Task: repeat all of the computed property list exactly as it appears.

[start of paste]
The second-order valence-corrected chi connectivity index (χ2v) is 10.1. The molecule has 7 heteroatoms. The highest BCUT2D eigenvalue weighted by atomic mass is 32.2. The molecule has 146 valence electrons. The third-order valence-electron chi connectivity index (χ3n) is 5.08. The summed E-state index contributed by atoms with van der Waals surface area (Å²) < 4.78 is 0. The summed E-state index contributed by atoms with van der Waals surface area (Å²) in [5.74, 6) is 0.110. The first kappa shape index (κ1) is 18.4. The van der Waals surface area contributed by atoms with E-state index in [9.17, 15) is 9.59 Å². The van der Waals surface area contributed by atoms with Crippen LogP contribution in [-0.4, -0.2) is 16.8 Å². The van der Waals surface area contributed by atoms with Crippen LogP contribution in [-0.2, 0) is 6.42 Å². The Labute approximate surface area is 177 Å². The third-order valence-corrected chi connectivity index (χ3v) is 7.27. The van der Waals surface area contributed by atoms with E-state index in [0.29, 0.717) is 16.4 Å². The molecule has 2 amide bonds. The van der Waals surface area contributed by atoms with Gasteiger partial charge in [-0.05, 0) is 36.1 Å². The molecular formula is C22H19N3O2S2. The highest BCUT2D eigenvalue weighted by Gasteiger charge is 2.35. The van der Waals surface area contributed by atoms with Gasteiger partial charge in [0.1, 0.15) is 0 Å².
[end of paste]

The second-order valence-corrected chi connectivity index (χ2v) is 10.1. The molecule has 7 heteroatoms. The highest BCUT2D eigenvalue weighted by atomic mass is 32.2. The molecule has 146 valence electrons. The third-order valence-electron chi connectivity index (χ3n) is 5.08. The summed E-state index contributed by atoms with van der Waals surface area (Å²) < 4.78 is 0. The summed E-state index contributed by atoms with van der Waals surface area (Å²) in [5.74, 6) is 0.110. The first kappa shape index (κ1) is 18.4. The van der Waals surface area contributed by atoms with E-state index in [9.17, 15) is 9.59 Å². The van der Waals surface area contributed by atoms with Crippen LogP contribution in [-0.4, -0.2) is 16.8 Å². The van der Waals surface area contributed by atoms with Crippen LogP contribution in [-0.2, 0) is 6.42 Å². The Labute approximate surface area is 177 Å². The third-order valence-corrected chi connectivity index (χ3v) is 7.27. The van der Waals surface area contributed by atoms with E-state index in [0.29, 0.717) is 16.4 Å². The molecule has 2 amide bonds. The van der Waals surface area contributed by atoms with Gasteiger partial charge in [-0.05, 0) is 36.1 Å². The molecular formula is C22H19N3O2S2. The highest BCUT2D eigenvalue weighted by Gasteiger charge is 2.35. The van der Waals surface area contributed by atoms with Gasteiger partial charge in [0.1, 0.15) is 0 Å².